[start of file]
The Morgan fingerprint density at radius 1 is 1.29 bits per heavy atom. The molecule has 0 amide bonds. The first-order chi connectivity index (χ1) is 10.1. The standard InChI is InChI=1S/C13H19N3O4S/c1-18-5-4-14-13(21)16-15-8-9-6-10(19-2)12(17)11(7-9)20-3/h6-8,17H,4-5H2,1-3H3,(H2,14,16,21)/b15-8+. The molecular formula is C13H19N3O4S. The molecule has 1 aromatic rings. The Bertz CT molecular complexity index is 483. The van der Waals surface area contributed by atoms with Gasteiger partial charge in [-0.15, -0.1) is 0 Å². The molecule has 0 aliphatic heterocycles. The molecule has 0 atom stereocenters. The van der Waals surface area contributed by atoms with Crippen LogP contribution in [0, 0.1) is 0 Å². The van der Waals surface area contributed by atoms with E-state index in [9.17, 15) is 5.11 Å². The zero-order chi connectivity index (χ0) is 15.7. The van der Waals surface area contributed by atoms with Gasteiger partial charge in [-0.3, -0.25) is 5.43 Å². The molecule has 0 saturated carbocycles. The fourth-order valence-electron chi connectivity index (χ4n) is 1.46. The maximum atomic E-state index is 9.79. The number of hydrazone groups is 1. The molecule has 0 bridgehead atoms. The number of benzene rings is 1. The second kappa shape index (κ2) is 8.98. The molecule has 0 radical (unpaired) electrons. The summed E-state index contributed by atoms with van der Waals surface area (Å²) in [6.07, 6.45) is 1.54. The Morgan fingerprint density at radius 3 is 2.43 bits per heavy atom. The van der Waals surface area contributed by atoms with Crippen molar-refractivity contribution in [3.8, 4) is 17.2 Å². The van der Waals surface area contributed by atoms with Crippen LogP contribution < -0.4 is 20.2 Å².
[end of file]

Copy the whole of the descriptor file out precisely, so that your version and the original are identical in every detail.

The Morgan fingerprint density at radius 1 is 1.29 bits per heavy atom. The molecule has 0 amide bonds. The first-order chi connectivity index (χ1) is 10.1. The standard InChI is InChI=1S/C13H19N3O4S/c1-18-5-4-14-13(21)16-15-8-9-6-10(19-2)12(17)11(7-9)20-3/h6-8,17H,4-5H2,1-3H3,(H2,14,16,21)/b15-8+. The molecular formula is C13H19N3O4S. The molecule has 1 aromatic rings. The Bertz CT molecular complexity index is 483. The van der Waals surface area contributed by atoms with Gasteiger partial charge in [-0.15, -0.1) is 0 Å². The molecule has 0 aliphatic heterocycles. The molecule has 0 atom stereocenters. The van der Waals surface area contributed by atoms with Crippen LogP contribution in [0, 0.1) is 0 Å². The van der Waals surface area contributed by atoms with E-state index in [9.17, 15) is 5.11 Å². The zero-order chi connectivity index (χ0) is 15.7. The van der Waals surface area contributed by atoms with Gasteiger partial charge in [-0.3, -0.25) is 5.43 Å². The molecule has 0 saturated carbocycles. The fourth-order valence-electron chi connectivity index (χ4n) is 1.46. The maximum atomic E-state index is 9.79. The number of hydrazone groups is 1. The molecule has 0 bridgehead atoms. The number of benzene rings is 1. The second kappa shape index (κ2) is 8.98. The molecule has 0 radical (unpaired) electrons. The summed E-state index contributed by atoms with van der Waals surface area (Å²) in [6.07, 6.45) is 1.54. The Morgan fingerprint density at radius 3 is 2.43 bits per heavy atom. The van der Waals surface area contributed by atoms with Crippen molar-refractivity contribution in [3.8, 4) is 17.2 Å². The van der Waals surface area contributed by atoms with Crippen LogP contribution < -0.4 is 20.2 Å².